THE police force that covers Herefordshire has remained tight-lipped after a nationwide investigation found more than a thousand police employees have been arrested in recent years.

The investigation found rape, stalking, death by dangerous driving, GBH and burglary are among the string of crimes staff from other force areas have been apprehended over.

According to figures from 30 forces across the country, the equivalent of at least six force employees a week have been arrested between 2015 and May 2019.

A request in accordance with the Freedom of Information Act 2000 was received by West Mercia Police on April 23, asking for the number of officers arrested over the last four years, as well as information including outcomes of any criminal investigations.

However, David Cole, supervisor in the constabulary's Information Compliance Unit, said the it was was "not obliged to provide the information request".

He said the Act states if the authority "estimates that the cost of complying" would "exceed the 'appropriate limit'" – which is £450 or 18 hours of work – it is exempt.

"The information you have requested is not available in a readily retrievable format," he continued.

"Unfortunately, due to the volume of records that would need to be reviewed I am unable to identify information that could be supplied within the fees limit.

"Every effort has been made to ensure that the information provided is as accurate as possible," he added.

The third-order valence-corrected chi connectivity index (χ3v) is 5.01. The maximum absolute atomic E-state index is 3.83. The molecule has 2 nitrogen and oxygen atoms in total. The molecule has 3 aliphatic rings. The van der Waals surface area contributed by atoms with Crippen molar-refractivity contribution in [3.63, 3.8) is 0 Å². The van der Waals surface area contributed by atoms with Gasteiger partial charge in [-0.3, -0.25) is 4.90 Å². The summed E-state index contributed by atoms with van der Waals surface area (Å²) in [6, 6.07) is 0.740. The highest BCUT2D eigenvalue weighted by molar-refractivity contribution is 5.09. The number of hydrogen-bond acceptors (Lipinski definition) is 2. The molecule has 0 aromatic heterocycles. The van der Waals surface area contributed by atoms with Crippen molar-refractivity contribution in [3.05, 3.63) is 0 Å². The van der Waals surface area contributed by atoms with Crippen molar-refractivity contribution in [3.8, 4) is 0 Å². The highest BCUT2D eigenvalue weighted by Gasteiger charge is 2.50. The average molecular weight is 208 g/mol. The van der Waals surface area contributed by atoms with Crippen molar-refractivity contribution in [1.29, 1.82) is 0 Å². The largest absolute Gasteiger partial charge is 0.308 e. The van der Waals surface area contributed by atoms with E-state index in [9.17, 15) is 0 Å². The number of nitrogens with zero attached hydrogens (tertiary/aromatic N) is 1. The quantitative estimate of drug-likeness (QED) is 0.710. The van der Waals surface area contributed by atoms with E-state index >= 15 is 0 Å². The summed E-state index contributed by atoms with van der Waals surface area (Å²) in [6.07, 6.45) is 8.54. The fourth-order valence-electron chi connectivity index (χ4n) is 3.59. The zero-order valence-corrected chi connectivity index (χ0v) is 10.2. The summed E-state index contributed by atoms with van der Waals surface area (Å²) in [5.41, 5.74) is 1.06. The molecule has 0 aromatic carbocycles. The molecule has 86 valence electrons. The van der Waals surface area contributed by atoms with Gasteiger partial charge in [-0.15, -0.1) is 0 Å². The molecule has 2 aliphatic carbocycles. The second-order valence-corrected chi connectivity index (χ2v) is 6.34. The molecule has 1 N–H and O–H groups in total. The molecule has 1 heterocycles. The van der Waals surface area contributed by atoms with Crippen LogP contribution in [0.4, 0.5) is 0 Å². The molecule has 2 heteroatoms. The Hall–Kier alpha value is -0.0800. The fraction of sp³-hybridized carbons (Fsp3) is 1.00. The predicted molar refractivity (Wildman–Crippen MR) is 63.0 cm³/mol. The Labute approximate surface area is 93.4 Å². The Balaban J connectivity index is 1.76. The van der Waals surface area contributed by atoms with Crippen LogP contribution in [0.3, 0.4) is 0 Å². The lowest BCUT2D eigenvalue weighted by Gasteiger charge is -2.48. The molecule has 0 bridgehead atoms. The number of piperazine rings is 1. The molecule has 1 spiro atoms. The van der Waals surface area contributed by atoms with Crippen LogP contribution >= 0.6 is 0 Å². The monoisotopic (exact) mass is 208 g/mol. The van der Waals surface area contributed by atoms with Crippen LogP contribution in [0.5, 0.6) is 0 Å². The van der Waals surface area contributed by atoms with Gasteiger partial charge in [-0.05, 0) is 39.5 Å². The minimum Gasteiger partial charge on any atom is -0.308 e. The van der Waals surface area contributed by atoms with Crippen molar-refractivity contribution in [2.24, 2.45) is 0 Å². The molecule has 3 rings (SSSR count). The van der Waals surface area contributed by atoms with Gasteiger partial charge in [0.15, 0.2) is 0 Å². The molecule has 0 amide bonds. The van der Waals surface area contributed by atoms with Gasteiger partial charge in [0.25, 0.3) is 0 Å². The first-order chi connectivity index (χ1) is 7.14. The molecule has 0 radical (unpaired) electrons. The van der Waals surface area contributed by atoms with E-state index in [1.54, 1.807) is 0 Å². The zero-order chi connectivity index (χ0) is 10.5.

A Staffordshire Police Officer, who kept his job despite being jailed over the death of a shopkeeper, is among more than a thousand police employees to have been arrested in recent years.

Jason Bannister was jailed for 18 months after killing popular shopkeeper Balvinder Singh while driving dangerously in December 2016.

Bannister is one of at least 48 members of staff who were imprisoned, with sentences totting up to more than 56 years collectively.

He was banned from driving and issued with a final written warning by his force following the incident, but was retained in service.

Phil Matthews, conduct lead for the Police Federation, said the figures reflected efforts by the police to weed out a minority of criminals in their ranks.

He said a culture of heightened scrutiny could have also contributed, adding: "We are a reflection of society so we will get one or two who are corrupt or attempting to get into the force to get some criminal gain from it.

"If someone working for the police is accused of something in a criminal case, they are much more likely to be charged and sent to court than a member of the public.

"That's because, in my experience, we want to weed wrongdoing out and prove that we're not trying to look after our own.

"There are one or two real bad people that get into policing for malicious endeavours deliberately and are there to subvert and I have no qualms at all about them going to prison."

Also among the arrests disclosed to and analysed by Newsquest's Data Investigations Unit were more than 300 violent offences, 140 sex crimes, including 12 rapes, and at least 100 traffic offences.